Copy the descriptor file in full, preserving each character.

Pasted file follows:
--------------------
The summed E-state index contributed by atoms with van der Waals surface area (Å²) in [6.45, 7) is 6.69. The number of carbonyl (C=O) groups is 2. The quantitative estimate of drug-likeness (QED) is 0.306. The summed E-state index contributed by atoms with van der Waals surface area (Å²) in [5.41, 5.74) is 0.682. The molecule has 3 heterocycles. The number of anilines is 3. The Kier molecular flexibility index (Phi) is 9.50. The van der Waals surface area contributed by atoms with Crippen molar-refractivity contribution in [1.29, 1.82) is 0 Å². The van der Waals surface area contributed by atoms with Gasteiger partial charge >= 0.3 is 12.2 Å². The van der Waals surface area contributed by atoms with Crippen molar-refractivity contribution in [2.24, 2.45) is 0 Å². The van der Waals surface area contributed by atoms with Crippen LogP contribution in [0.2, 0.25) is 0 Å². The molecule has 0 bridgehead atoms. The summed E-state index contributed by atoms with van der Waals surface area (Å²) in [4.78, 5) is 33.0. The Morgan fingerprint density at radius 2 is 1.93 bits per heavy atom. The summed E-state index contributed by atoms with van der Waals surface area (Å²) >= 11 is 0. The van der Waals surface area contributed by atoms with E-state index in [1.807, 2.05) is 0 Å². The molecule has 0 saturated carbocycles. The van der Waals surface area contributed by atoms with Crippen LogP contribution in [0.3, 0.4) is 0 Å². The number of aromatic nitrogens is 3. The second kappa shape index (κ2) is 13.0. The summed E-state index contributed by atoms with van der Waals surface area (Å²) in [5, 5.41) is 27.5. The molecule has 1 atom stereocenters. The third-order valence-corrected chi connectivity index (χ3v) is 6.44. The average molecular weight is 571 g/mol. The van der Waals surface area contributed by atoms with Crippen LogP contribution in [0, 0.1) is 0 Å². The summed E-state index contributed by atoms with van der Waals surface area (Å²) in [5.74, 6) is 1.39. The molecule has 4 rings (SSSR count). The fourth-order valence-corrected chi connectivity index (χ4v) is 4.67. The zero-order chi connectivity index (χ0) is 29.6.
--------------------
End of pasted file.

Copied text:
The summed E-state index contributed by atoms with van der Waals surface area (Å²) in [6.45, 7) is 6.69. The number of carbonyl (C=O) groups is 2. The quantitative estimate of drug-likeness (QED) is 0.306. The summed E-state index contributed by atoms with van der Waals surface area (Å²) in [5.41, 5.74) is 0.682. The molecule has 3 heterocycles. The number of anilines is 3. The Kier molecular flexibility index (Phi) is 9.50. The van der Waals surface area contributed by atoms with Crippen molar-refractivity contribution in [1.29, 1.82) is 0 Å². The van der Waals surface area contributed by atoms with Gasteiger partial charge >= 0.3 is 12.2 Å². The van der Waals surface area contributed by atoms with Crippen molar-refractivity contribution in [2.24, 2.45) is 0 Å². The van der Waals surface area contributed by atoms with Crippen LogP contribution in [0.2, 0.25) is 0 Å². The molecule has 0 bridgehead atoms. The summed E-state index contributed by atoms with van der Waals surface area (Å²) in [4.78, 5) is 33.0. The Morgan fingerprint density at radius 2 is 1.93 bits per heavy atom. The summed E-state index contributed by atoms with van der Waals surface area (Å²) >= 11 is 0. The van der Waals surface area contributed by atoms with E-state index in [1.807, 2.05) is 0 Å². The molecule has 0 saturated carbocycles. The van der Waals surface area contributed by atoms with Crippen LogP contribution in [0.3, 0.4) is 0 Å². The number of aromatic nitrogens is 3. The second kappa shape index (κ2) is 13.0. The summed E-state index contributed by atoms with van der Waals surface area (Å²) in [5, 5.41) is 27.5. The molecule has 1 atom stereocenters. The third-order valence-corrected chi connectivity index (χ3v) is 6.44. The average molecular weight is 571 g/mol. The van der Waals surface area contributed by atoms with Crippen LogP contribution in [0, 0.1) is 0 Å². The summed E-state index contributed by atoms with van der Waals surface area (Å²) in [5.74, 6) is 1.39. The molecule has 4 rings (SSSR count). The fourth-order valence-corrected chi connectivity index (χ4v) is 4.67. The zero-order chi connectivity index (χ0) is 29.6.